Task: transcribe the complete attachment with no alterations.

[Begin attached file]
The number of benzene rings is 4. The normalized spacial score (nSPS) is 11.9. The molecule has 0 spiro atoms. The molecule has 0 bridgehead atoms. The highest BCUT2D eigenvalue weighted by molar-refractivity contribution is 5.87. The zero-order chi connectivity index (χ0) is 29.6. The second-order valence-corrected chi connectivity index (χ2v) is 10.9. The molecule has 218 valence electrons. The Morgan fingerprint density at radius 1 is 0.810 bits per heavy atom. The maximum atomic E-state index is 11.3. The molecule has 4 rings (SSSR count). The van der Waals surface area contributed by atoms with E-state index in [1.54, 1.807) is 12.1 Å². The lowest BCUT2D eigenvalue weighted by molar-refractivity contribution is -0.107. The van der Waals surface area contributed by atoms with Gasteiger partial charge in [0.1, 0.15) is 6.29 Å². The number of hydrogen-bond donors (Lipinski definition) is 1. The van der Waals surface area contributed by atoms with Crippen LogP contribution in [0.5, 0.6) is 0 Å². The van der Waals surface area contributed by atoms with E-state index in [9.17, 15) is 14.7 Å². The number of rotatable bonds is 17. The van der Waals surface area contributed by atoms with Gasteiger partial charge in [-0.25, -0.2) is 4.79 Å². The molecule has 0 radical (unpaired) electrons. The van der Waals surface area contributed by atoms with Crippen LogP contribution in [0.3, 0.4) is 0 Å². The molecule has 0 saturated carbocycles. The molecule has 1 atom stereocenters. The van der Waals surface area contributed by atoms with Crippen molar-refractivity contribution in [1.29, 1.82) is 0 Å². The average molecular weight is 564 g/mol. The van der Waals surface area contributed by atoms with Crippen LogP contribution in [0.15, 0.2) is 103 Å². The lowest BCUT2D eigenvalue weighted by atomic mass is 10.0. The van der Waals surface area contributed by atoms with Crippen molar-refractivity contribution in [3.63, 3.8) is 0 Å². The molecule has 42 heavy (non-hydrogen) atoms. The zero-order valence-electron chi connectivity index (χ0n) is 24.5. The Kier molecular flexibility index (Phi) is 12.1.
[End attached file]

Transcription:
The number of benzene rings is 4. The normalized spacial score (nSPS) is 11.9. The molecule has 0 spiro atoms. The molecule has 0 bridgehead atoms. The highest BCUT2D eigenvalue weighted by molar-refractivity contribution is 5.87. The zero-order chi connectivity index (χ0) is 29.6. The second-order valence-corrected chi connectivity index (χ2v) is 10.9. The molecule has 218 valence electrons. The Morgan fingerprint density at radius 1 is 0.810 bits per heavy atom. The maximum atomic E-state index is 11.3. The molecule has 4 rings (SSSR count). The van der Waals surface area contributed by atoms with E-state index in [1.54, 1.807) is 12.1 Å². The lowest BCUT2D eigenvalue weighted by molar-refractivity contribution is -0.107. The van der Waals surface area contributed by atoms with Gasteiger partial charge in [0.1, 0.15) is 6.29 Å². The number of hydrogen-bond donors (Lipinski definition) is 1. The van der Waals surface area contributed by atoms with Crippen LogP contribution in [0.5, 0.6) is 0 Å². The van der Waals surface area contributed by atoms with E-state index in [9.17, 15) is 14.7 Å². The number of rotatable bonds is 17. The van der Waals surface area contributed by atoms with Gasteiger partial charge in [-0.25, -0.2) is 4.79 Å². The molecule has 0 radical (unpaired) electrons. The van der Waals surface area contributed by atoms with Crippen LogP contribution in [0.3, 0.4) is 0 Å². The molecule has 0 saturated carbocycles. The molecule has 1 atom stereocenters. The van der Waals surface area contributed by atoms with Crippen molar-refractivity contribution in [1.29, 1.82) is 0 Å². The average molecular weight is 564 g/mol. The van der Waals surface area contributed by atoms with Crippen LogP contribution in [0.15, 0.2) is 103 Å². The lowest BCUT2D eigenvalue weighted by atomic mass is 10.0. The van der Waals surface area contributed by atoms with Crippen molar-refractivity contribution in [3.63, 3.8) is 0 Å². The molecule has 42 heavy (non-hydrogen) atoms. The zero-order valence-electron chi connectivity index (χ0n) is 24.5. The Kier molecular flexibility index (Phi) is 12.1.